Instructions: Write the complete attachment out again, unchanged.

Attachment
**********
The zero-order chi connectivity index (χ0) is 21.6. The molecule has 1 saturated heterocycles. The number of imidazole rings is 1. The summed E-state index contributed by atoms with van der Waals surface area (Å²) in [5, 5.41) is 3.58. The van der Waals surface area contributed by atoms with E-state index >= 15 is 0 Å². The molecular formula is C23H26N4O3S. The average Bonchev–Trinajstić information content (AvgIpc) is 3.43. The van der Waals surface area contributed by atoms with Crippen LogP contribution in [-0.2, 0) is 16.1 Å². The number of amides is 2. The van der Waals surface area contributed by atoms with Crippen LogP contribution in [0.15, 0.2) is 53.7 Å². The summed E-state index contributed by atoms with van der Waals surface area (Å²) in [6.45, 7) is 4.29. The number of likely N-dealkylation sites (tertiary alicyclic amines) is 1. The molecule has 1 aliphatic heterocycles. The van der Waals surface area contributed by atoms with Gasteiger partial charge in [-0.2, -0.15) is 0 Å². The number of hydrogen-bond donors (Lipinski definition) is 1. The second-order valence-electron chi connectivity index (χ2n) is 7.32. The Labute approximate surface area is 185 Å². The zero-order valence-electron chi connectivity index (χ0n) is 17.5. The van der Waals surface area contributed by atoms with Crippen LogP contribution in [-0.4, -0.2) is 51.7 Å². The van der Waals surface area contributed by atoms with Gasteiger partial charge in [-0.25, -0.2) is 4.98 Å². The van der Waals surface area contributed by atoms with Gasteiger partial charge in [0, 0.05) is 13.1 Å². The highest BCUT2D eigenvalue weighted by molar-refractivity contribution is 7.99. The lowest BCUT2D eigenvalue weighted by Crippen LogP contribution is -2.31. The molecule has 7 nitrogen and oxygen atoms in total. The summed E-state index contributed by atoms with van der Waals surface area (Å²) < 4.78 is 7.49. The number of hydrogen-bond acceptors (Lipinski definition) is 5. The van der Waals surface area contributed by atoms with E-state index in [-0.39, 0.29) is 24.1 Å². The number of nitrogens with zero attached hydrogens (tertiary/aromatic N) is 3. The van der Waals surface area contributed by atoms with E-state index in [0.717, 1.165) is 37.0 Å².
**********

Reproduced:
The zero-order chi connectivity index (χ0) is 21.6. The molecule has 1 saturated heterocycles. The number of imidazole rings is 1. The summed E-state index contributed by atoms with van der Waals surface area (Å²) in [5, 5.41) is 3.58. The van der Waals surface area contributed by atoms with E-state index >= 15 is 0 Å². The molecular formula is C23H26N4O3S. The average Bonchev–Trinajstić information content (AvgIpc) is 3.43. The van der Waals surface area contributed by atoms with Crippen LogP contribution in [-0.2, 0) is 16.1 Å². The number of amides is 2. The van der Waals surface area contributed by atoms with Crippen LogP contribution in [0.15, 0.2) is 53.7 Å². The summed E-state index contributed by atoms with van der Waals surface area (Å²) in [6.45, 7) is 4.29. The number of likely N-dealkylation sites (tertiary alicyclic amines) is 1. The molecule has 1 aliphatic heterocycles. The van der Waals surface area contributed by atoms with Gasteiger partial charge in [-0.2, -0.15) is 0 Å². The number of hydrogen-bond donors (Lipinski definition) is 1. The second-order valence-electron chi connectivity index (χ2n) is 7.32. The Labute approximate surface area is 185 Å². The zero-order valence-electron chi connectivity index (χ0n) is 17.5. The van der Waals surface area contributed by atoms with Crippen LogP contribution in [-0.4, -0.2) is 51.7 Å². The van der Waals surface area contributed by atoms with Gasteiger partial charge in [-0.25, -0.2) is 4.98 Å². The van der Waals surface area contributed by atoms with Gasteiger partial charge in [0, 0.05) is 13.1 Å². The highest BCUT2D eigenvalue weighted by molar-refractivity contribution is 7.99. The lowest BCUT2D eigenvalue weighted by Crippen LogP contribution is -2.31. The molecule has 7 nitrogen and oxygen atoms in total. The summed E-state index contributed by atoms with van der Waals surface area (Å²) < 4.78 is 7.49. The number of hydrogen-bond acceptors (Lipinski definition) is 5. The van der Waals surface area contributed by atoms with E-state index in [-0.39, 0.29) is 24.1 Å². The number of nitrogens with zero attached hydrogens (tertiary/aromatic N) is 3. The van der Waals surface area contributed by atoms with E-state index in [0.717, 1.165) is 37.0 Å².